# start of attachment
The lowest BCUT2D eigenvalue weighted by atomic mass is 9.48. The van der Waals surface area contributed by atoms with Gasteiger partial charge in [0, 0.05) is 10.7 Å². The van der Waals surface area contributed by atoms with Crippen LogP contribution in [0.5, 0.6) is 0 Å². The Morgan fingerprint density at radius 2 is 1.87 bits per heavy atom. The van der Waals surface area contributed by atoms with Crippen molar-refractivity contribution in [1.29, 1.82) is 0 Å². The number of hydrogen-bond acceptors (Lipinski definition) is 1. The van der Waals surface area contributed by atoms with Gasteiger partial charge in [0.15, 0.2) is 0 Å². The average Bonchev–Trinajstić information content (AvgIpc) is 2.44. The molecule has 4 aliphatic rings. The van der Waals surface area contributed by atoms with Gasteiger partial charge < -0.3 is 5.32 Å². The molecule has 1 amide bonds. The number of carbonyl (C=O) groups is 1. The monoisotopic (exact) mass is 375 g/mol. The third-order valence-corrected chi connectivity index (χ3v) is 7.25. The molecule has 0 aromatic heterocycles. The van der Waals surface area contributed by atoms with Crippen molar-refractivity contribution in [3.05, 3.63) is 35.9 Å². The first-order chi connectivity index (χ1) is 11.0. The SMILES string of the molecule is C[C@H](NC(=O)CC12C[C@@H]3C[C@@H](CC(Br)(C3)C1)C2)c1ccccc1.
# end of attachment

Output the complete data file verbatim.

The lowest BCUT2D eigenvalue weighted by atomic mass is 9.48. The van der Waals surface area contributed by atoms with Gasteiger partial charge in [0, 0.05) is 10.7 Å². The van der Waals surface area contributed by atoms with Crippen LogP contribution in [0.5, 0.6) is 0 Å². The Morgan fingerprint density at radius 2 is 1.87 bits per heavy atom. The van der Waals surface area contributed by atoms with Crippen molar-refractivity contribution in [1.29, 1.82) is 0 Å². The number of hydrogen-bond acceptors (Lipinski definition) is 1. The van der Waals surface area contributed by atoms with Gasteiger partial charge in [0.15, 0.2) is 0 Å². The average Bonchev–Trinajstić information content (AvgIpc) is 2.44. The molecule has 4 aliphatic rings. The van der Waals surface area contributed by atoms with Gasteiger partial charge < -0.3 is 5.32 Å². The molecule has 1 amide bonds. The number of carbonyl (C=O) groups is 1. The monoisotopic (exact) mass is 375 g/mol. The third-order valence-corrected chi connectivity index (χ3v) is 7.25. The molecule has 0 aromatic heterocycles. The van der Waals surface area contributed by atoms with Crippen molar-refractivity contribution in [3.05, 3.63) is 35.9 Å². The first-order chi connectivity index (χ1) is 11.0. The SMILES string of the molecule is C[C@H](NC(=O)CC12C[C@@H]3C[C@@H](CC(Br)(C3)C1)C2)c1ccccc1.